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FDA Advisors Support Eli Lilly’s Alzheimer’s Drug

FDA Advisors Support Eli Lilly’s Alzheimer’s Drug

On Monday, an independent advisory panel to the Food and Drug Administration (FDA) endorsed Eli Lilly’s Alzheimer’s treatment, donanemab, potentially leading to its full approval in the U.S. later this year.

The FDA generally follows the advice of its advisory panels, though it is not obligated to do so. Should the drug receive approval, donanemab will join Leqembi, another Alzheimer’s treatment from Biogen and its Japanese partner Eisai, on the U.S. market.

Approval would broaden the currently limited treatment options for over 6 million Americans affected by Alzheimer’s, the fifth-leading cause of death for adults over 65.

In their first vote, the committee unanimously agreed that available data demonstrates donanemab’s effectiveness in treating early-stage Alzheimer’s. However, several advisors pointed out the need for more data on the drug’s effects in Black and Hispanic patients, among other groups.

In a subsequent vote, the advisors unanimously concluded that the benefits of donanemab outweigh its risks. “There’s a huge unmet medical need here that hopefully can be addressed,” commented temporary committee member Sarah Dolan, a consultant for the non-profit organization Critical Path Institute, during Monday’s meeting.

Eli Lilly expressed satisfaction with the panel’s recommendation, with Mark Mintun, group vice president of neuroscience research and development, stating, “We are pleased with the panel’s recommendation and look forward to bringing the treatment to patients.”

The recommendation comes after a series of challenges Eli Lilly faced in bringing the treatment to market. In March, the FDA convened a last-minute advisory panel meeting to reassess the safety and efficacy of donanemab in a late-stage trial, just weeks before the agency’s decision deadline. This was another setback for Eli Lilly, which had anticipated approval by the end of last year. The FDA had previously rejected the drug in January of the previous year, citing insufficient data.

The FDA appears to be exercising greater caution in its review of donanemab following the controversial approval of Aduhelm, an Alzheimer’s drug from Biogen and Eisai. Despite a negative recommendation from an advisory panel, the FDA granted accelerated approval to Aduhelm. Biogen and Eisai have since discontinued the drug.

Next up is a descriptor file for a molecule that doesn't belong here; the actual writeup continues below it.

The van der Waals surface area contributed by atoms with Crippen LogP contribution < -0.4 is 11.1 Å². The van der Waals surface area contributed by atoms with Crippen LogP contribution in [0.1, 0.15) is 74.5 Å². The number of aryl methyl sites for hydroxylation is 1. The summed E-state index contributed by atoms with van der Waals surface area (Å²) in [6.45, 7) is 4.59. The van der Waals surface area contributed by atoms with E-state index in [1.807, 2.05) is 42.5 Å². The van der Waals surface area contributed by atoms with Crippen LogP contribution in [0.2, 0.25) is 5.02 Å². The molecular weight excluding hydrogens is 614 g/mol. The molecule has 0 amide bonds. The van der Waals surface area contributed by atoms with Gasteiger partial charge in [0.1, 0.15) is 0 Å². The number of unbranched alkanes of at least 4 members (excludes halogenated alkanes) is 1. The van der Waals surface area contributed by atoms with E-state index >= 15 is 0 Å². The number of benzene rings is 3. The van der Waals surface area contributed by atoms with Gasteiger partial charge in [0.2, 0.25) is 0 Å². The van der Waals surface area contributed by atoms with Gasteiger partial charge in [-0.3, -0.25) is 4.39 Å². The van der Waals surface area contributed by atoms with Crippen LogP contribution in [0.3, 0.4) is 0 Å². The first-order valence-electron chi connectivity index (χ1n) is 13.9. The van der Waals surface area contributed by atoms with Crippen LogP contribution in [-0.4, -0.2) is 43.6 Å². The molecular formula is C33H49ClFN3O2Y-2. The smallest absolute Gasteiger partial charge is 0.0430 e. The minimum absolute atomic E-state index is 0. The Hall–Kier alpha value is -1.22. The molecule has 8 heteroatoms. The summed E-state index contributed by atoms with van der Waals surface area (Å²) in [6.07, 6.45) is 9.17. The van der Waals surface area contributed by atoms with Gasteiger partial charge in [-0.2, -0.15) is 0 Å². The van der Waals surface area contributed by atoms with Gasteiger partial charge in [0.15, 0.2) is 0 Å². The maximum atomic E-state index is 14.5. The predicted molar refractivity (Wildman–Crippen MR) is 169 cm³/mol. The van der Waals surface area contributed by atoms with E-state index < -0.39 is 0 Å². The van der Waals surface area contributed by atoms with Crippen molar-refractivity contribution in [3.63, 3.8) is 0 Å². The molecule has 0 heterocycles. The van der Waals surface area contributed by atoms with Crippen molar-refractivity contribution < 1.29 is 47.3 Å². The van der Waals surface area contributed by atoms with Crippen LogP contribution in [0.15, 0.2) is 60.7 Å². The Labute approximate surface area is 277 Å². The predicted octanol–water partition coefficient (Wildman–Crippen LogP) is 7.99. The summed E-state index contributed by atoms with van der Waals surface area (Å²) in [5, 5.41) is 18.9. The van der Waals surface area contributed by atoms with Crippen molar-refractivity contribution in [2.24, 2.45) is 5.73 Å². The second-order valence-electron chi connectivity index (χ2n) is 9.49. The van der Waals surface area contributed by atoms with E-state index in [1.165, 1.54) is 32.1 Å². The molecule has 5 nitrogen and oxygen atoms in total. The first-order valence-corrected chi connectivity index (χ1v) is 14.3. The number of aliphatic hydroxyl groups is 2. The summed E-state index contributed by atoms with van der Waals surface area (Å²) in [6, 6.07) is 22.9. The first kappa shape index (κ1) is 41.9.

Leqembi and donanemab represent significant milestones in Alzheimer’s treatment. Both are monoclonal antibodies that target amyloid plaque in the brain, a hallmark of Alzheimer’s, aiming to slow disease progression in early-stage patients. However, neither treatment offers a cure.

Drugs that target amyloid plaque can cause brain swelling and bleeding, potentially severe and fatal. In a late-stage trial, three patients on donanemab died from such side effects, known as amyloid-related imaging abnormalities (ARIA).

Leqembi’s rollout has been hindered since its approval in July, due to the complexities of diagnosing Alzheimer’s, monitoring, and managing the required weekly infusions. Despite these challenges, Biogen and Eisai indicated in April that adoption is increasing.

In a note on Sunday, Leerink Partners analyst David Risinger predicted limited commercial uptake of donanemab compared to Leqembi, citing “more safety liabilities” and less convenience, as donanemab requires monthly intravenous infusions. Leqembi is currently administered bi-weekly, but Biogen plans to introduce an injectable version next year. Risinger expects donanemab to generate $500 million in sales by the end of the decade.

Eli Lilly’s phase three trial, involving over 1,700 patients, revealed that donanemab slowed Alzheimer’s progression by 29% compared to a placebo after 18 months, using a traditional dementia severity measure. These results are comparable to Leqembi’s.

Patients in the trial had to test positive for amyloid plaque and tau, another brain protein linked to Alzheimer’s severity. The primary analysis excluded individuals with low or no tau levels, as their condition was less likely to progress. The trial mainly targeted patients with low to medium tau levels, who showed greater benefit from the treatment.

Eli Lilly advocated for amyloid plaque testing for drug eligibility, but not tau testing, arguing it would likely limit the eligible patient population. Most advisors agreed, stating that tau testing should not be a barrier to accessing donanemab.

During the trial, patients whose brain amyloid levels dropped below a certain threshold could switch to a placebo. By the trial’s end, 60% of participants on donanemab were able to discontinue treatment. Dolan highlighted that this discontinuation option could motivate patients to adhere to their treatment regimen.

Approximately 24% of trial participants experienced brain swelling and 31% experienced brain bleeding. Most ARIA cases were mild to moderate, with serious cases occurring in 1.5% of patients with brain swelling and less than 1% with brain bleeding.

If approved, the FDA expects donanemab’s label to include a strong warning about the risks of brain swelling and bleeding, particularly for individuals with two copies of the ApoE4 gene. Recommendations for MRIs to monitor these side effects are anticipated.

There were 19 deaths among donanemab participants, including three attributed to the drug, during the 18-month trial, compared to 16 deaths in the placebo group, reflecting a slight imbalance.